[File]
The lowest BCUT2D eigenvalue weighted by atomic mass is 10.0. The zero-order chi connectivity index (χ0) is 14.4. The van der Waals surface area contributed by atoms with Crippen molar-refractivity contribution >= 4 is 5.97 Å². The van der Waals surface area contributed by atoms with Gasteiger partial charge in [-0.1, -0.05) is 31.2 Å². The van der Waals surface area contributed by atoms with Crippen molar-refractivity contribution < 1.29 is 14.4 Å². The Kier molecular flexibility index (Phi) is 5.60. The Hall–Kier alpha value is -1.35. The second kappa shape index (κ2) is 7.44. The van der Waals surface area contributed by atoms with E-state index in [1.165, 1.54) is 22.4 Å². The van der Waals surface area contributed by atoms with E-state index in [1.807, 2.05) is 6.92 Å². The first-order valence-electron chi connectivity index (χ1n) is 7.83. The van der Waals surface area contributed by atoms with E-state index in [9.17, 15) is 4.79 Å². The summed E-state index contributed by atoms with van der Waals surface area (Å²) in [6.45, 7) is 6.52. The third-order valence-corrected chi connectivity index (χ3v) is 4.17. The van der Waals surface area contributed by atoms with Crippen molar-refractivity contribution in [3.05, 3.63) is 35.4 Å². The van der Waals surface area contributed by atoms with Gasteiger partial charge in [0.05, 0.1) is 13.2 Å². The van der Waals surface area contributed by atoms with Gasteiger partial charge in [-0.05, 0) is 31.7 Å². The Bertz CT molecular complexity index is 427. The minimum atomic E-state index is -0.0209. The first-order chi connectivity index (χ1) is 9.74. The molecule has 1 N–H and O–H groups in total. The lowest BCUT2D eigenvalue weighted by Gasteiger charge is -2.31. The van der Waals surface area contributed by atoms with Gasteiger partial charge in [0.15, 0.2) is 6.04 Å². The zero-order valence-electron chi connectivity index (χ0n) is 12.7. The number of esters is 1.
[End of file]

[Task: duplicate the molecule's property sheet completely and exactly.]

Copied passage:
The lowest BCUT2D eigenvalue weighted by atomic mass is 10.0. The zero-order chi connectivity index (χ0) is 14.4. The van der Waals surface area contributed by atoms with Crippen molar-refractivity contribution >= 4 is 5.97 Å². The van der Waals surface area contributed by atoms with Gasteiger partial charge in [-0.1, -0.05) is 31.2 Å². The van der Waals surface area contributed by atoms with Crippen molar-refractivity contribution < 1.29 is 14.4 Å². The Kier molecular flexibility index (Phi) is 5.60. The Hall–Kier alpha value is -1.35. The second kappa shape index (κ2) is 7.44. The van der Waals surface area contributed by atoms with E-state index in [1.165, 1.54) is 22.4 Å². The van der Waals surface area contributed by atoms with E-state index in [1.807, 2.05) is 6.92 Å². The first-order valence-electron chi connectivity index (χ1n) is 7.83. The van der Waals surface area contributed by atoms with E-state index in [9.17, 15) is 4.79 Å². The summed E-state index contributed by atoms with van der Waals surface area (Å²) in [6.45, 7) is 6.52. The third-order valence-corrected chi connectivity index (χ3v) is 4.17. The van der Waals surface area contributed by atoms with Crippen molar-refractivity contribution in [3.05, 3.63) is 35.4 Å². The van der Waals surface area contributed by atoms with Gasteiger partial charge in [0.05, 0.1) is 13.2 Å². The van der Waals surface area contributed by atoms with Gasteiger partial charge in [-0.05, 0) is 31.7 Å². The Bertz CT molecular complexity index is 427. The minimum atomic E-state index is -0.0209. The first-order chi connectivity index (χ1) is 9.74. The molecule has 1 N–H and O–H groups in total. The lowest BCUT2D eigenvalue weighted by Gasteiger charge is -2.31. The van der Waals surface area contributed by atoms with Gasteiger partial charge in [0.15, 0.2) is 6.04 Å². The zero-order valence-electron chi connectivity index (χ0n) is 12.7. The number of esters is 1.